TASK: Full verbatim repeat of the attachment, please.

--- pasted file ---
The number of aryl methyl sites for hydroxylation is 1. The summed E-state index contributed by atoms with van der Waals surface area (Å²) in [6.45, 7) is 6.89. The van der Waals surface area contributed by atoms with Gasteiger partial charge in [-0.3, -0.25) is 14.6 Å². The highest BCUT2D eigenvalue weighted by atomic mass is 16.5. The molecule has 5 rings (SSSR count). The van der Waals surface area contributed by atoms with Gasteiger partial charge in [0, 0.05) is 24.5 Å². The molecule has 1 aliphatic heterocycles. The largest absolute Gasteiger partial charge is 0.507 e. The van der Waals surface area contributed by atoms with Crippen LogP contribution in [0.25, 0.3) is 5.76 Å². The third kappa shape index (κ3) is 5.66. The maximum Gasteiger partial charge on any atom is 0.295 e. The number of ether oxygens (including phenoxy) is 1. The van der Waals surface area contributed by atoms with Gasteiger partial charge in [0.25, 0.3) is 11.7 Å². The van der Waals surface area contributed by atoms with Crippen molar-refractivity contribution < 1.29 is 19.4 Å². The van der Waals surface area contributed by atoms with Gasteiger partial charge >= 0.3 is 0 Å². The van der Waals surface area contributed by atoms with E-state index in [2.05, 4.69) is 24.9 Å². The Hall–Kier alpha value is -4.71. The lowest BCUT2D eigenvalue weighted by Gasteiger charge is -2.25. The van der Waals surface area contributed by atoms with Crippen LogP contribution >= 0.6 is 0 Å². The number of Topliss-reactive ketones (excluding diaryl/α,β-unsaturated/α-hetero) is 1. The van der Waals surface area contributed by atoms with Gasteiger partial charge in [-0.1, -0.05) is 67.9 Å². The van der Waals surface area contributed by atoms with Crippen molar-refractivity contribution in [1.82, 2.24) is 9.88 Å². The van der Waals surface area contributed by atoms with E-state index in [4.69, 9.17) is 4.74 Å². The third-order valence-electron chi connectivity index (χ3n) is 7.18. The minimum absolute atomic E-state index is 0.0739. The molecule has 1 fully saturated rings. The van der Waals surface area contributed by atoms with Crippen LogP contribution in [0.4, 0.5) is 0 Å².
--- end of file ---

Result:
The number of aryl methyl sites for hydroxylation is 1. The summed E-state index contributed by atoms with van der Waals surface area (Å²) in [6.45, 7) is 6.89. The van der Waals surface area contributed by atoms with Gasteiger partial charge in [-0.3, -0.25) is 14.6 Å². The highest BCUT2D eigenvalue weighted by atomic mass is 16.5. The molecule has 5 rings (SSSR count). The van der Waals surface area contributed by atoms with Gasteiger partial charge in [0, 0.05) is 24.5 Å². The molecule has 1 aliphatic heterocycles. The largest absolute Gasteiger partial charge is 0.507 e. The van der Waals surface area contributed by atoms with Crippen LogP contribution in [0.25, 0.3) is 5.76 Å². The third kappa shape index (κ3) is 5.66. The maximum Gasteiger partial charge on any atom is 0.295 e. The number of ether oxygens (including phenoxy) is 1. The van der Waals surface area contributed by atoms with Gasteiger partial charge in [0.25, 0.3) is 11.7 Å². The van der Waals surface area contributed by atoms with Crippen molar-refractivity contribution < 1.29 is 19.4 Å². The van der Waals surface area contributed by atoms with Gasteiger partial charge >= 0.3 is 0 Å². The van der Waals surface area contributed by atoms with E-state index in [2.05, 4.69) is 24.9 Å². The Hall–Kier alpha value is -4.71. The lowest BCUT2D eigenvalue weighted by Gasteiger charge is -2.25. The van der Waals surface area contributed by atoms with Crippen LogP contribution >= 0.6 is 0 Å². The number of Topliss-reactive ketones (excluding diaryl/α,β-unsaturated/α-hetero) is 1. The van der Waals surface area contributed by atoms with Gasteiger partial charge in [-0.1, -0.05) is 67.9 Å². The van der Waals surface area contributed by atoms with Crippen molar-refractivity contribution in [1.82, 2.24) is 9.88 Å². The van der Waals surface area contributed by atoms with E-state index in [4.69, 9.17) is 4.74 Å². The third-order valence-electron chi connectivity index (χ3n) is 7.18. The minimum absolute atomic E-state index is 0.0739. The molecule has 1 fully saturated rings. The van der Waals surface area contributed by atoms with Crippen LogP contribution in [0.4, 0.5) is 0 Å².